On Sunday, Hay’et Tahrir al-Sham (HTS), a former al-Qaeda affiliate based in Syria’s Idlib, signalled that it might abide by the terms of a September 17 deal between Russia and Turkey to prevent a Syrian government offensive on the rebel-held province. However, only a day later, the group missed a deadline to remove its fighters from a planned buffer zone around the province set in the Russia – Turkey deal. “We have not abandoned our choice of jihad and fighting towards implementing our blessed revolution,” HTS said in a statement.
Syrian authorities were quick to express their dissatisfaction. In a news conference on Monday, Syrian Foreign Minister Walid al-Moallem said the national army was deployed near Idlib, ready to attack if the rebels didn’t withdraw. “After Idlib, our target is east of the Euphrates,” the minister added, referring to territory held by predominantly Kurdish Syrian Democratic Forces (SDF) backed by the US. His statement echoed earlier comments by Syrian President Bashar al-Assad that the Russia-Turkey agreement over Idlib was only “a temporary measure“, and that the province will eventually return to the Syrian state. Assad and Moallem’s comments signalling a military offensive on Idlib came despite assurances by Russia’s President Vladimir Putin that no further major military actions are planned in the region.
Its vocal objection to the presence of al-Qaeda affiliated fighters in Idlib notwithstanding, the Syrian government has a long history of using groups similar to HTS – whose predecessor, al-Nusra Front, was designated a terrorist organisation by the US, the UK, France, Russia, Turkey, Iran and the UN among others – strategically to undermine the opposition and seize territory. In fact, they used such groups, the Islamic State of Iraq and the Levant (ISIL, known as ISIS) chief among them, for political and military leverage quite frequently throughout Syria’s eight-year civil war.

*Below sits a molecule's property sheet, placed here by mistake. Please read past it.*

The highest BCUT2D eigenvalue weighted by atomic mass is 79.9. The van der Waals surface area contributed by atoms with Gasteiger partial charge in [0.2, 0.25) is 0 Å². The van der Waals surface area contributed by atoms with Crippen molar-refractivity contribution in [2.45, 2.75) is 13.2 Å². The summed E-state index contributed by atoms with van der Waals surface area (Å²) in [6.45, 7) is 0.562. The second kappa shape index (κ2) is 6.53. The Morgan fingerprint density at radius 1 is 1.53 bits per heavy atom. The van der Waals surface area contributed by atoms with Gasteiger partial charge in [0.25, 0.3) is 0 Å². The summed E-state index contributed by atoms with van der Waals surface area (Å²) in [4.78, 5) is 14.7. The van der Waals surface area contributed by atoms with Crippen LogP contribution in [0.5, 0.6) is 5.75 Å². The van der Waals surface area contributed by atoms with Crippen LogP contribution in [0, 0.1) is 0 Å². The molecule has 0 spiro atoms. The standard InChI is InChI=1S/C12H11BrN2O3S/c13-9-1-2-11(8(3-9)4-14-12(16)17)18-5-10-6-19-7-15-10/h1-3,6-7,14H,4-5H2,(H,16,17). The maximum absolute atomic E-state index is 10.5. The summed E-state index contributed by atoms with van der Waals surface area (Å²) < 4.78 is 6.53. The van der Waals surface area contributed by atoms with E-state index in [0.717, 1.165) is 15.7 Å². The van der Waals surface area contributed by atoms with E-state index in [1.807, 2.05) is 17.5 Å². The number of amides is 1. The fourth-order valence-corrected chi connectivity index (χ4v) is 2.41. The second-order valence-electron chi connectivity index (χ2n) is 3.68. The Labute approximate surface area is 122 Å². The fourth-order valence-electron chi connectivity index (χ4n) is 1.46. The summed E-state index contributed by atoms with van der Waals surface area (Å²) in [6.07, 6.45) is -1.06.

Only a week after Putin and his Turkish counterpart Recep Tayyip Erdogan agreed to create a demilitarised buffer zone in Idlib to avert a looming government offensive, the Assad regime reportedly ferried hundreds of ISIL fighters overnight from the eastern province of Deir az Zor near the Iraqi border to the outskirts of Idlib in northwest Syria.
“Regime forces transported more than 400 ISIL fighters late Sunday from the desert near the town of Albu Kamal,” the Syrian Observatory for Human Rights, a Britain-based monitor, said. The controversial measure had two distinct purposes: clearing the area around Al-Bukamal, where Iran-backed militia forces have a strong presence, of ISIL fighters and, perhaps more importantly, build a stronger case for the recapture of Idlib.
In May, the Assad regime transported as many as 1,600 ISIL fighters and family members from the Hajar al-Aswad district and Palestinian Yarmouk refugee camp – an ISIL stronghold in southern Damascus since April 2015 – to the Badiya region, a vast stretch of desert in southeast Syria. The transfer paved the way for the government to retake full control of the capital after many years.
The government’s chief allies, Iran and Lebanese Hezbollah, have also supported such arrangements for military and political gains in the Syrian civil war.